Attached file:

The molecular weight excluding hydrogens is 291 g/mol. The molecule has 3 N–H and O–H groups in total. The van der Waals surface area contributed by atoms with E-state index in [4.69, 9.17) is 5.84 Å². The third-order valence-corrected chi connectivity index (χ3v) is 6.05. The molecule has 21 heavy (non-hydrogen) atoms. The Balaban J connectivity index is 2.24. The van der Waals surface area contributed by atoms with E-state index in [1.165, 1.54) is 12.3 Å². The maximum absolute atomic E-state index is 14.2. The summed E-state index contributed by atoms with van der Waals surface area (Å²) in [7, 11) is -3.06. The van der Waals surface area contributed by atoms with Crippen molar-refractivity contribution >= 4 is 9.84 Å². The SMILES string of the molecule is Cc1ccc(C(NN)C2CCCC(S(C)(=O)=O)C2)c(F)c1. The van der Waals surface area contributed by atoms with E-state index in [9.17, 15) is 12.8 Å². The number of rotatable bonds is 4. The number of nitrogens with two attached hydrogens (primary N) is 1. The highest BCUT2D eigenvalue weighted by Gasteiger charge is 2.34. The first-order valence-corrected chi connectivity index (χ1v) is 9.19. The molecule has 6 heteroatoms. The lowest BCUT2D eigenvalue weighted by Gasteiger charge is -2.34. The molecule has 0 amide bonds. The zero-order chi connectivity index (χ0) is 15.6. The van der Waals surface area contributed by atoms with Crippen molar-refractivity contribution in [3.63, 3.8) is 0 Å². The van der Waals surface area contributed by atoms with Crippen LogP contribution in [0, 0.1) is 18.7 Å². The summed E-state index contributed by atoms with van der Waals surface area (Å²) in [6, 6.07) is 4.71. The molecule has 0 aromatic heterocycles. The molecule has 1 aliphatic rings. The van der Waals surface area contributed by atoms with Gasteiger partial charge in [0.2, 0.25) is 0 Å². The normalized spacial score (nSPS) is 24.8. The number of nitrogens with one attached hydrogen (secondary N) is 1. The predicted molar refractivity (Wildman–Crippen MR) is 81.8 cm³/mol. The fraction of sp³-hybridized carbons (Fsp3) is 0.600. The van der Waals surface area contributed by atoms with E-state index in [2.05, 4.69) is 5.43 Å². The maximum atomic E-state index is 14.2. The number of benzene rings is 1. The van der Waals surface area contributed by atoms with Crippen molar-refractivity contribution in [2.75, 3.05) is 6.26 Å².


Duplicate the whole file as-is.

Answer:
The molecular weight excluding hydrogens is 291 g/mol. The molecule has 3 N–H and O–H groups in total. The van der Waals surface area contributed by atoms with E-state index in [4.69, 9.17) is 5.84 Å². The third-order valence-corrected chi connectivity index (χ3v) is 6.05. The molecule has 21 heavy (non-hydrogen) atoms. The Balaban J connectivity index is 2.24. The van der Waals surface area contributed by atoms with E-state index in [1.165, 1.54) is 12.3 Å². The maximum absolute atomic E-state index is 14.2. The summed E-state index contributed by atoms with van der Waals surface area (Å²) in [7, 11) is -3.06. The van der Waals surface area contributed by atoms with Crippen molar-refractivity contribution >= 4 is 9.84 Å². The SMILES string of the molecule is Cc1ccc(C(NN)C2CCCC(S(C)(=O)=O)C2)c(F)c1. The van der Waals surface area contributed by atoms with E-state index in [9.17, 15) is 12.8 Å². The number of rotatable bonds is 4. The number of nitrogens with two attached hydrogens (primary N) is 1. The highest BCUT2D eigenvalue weighted by Gasteiger charge is 2.34. The first-order valence-corrected chi connectivity index (χ1v) is 9.19. The molecule has 6 heteroatoms. The lowest BCUT2D eigenvalue weighted by Gasteiger charge is -2.34. The molecule has 0 amide bonds. The zero-order chi connectivity index (χ0) is 15.6. The van der Waals surface area contributed by atoms with Crippen molar-refractivity contribution in [3.63, 3.8) is 0 Å². The van der Waals surface area contributed by atoms with Crippen LogP contribution in [0, 0.1) is 18.7 Å². The summed E-state index contributed by atoms with van der Waals surface area (Å²) in [6, 6.07) is 4.71. The molecule has 0 aromatic heterocycles. The molecule has 1 aliphatic rings. The van der Waals surface area contributed by atoms with Gasteiger partial charge in [0.2, 0.25) is 0 Å². The normalized spacial score (nSPS) is 24.8. The number of nitrogens with one attached hydrogen (secondary N) is 1. The predicted molar refractivity (Wildman–Crippen MR) is 81.8 cm³/mol. The fraction of sp³-hybridized carbons (Fsp3) is 0.600. The van der Waals surface area contributed by atoms with E-state index in [2.05, 4.69) is 5.43 Å². The maximum atomic E-state index is 14.2. The number of benzene rings is 1. The van der Waals surface area contributed by atoms with Crippen molar-refractivity contribution in [2.75, 3.05) is 6.26 Å².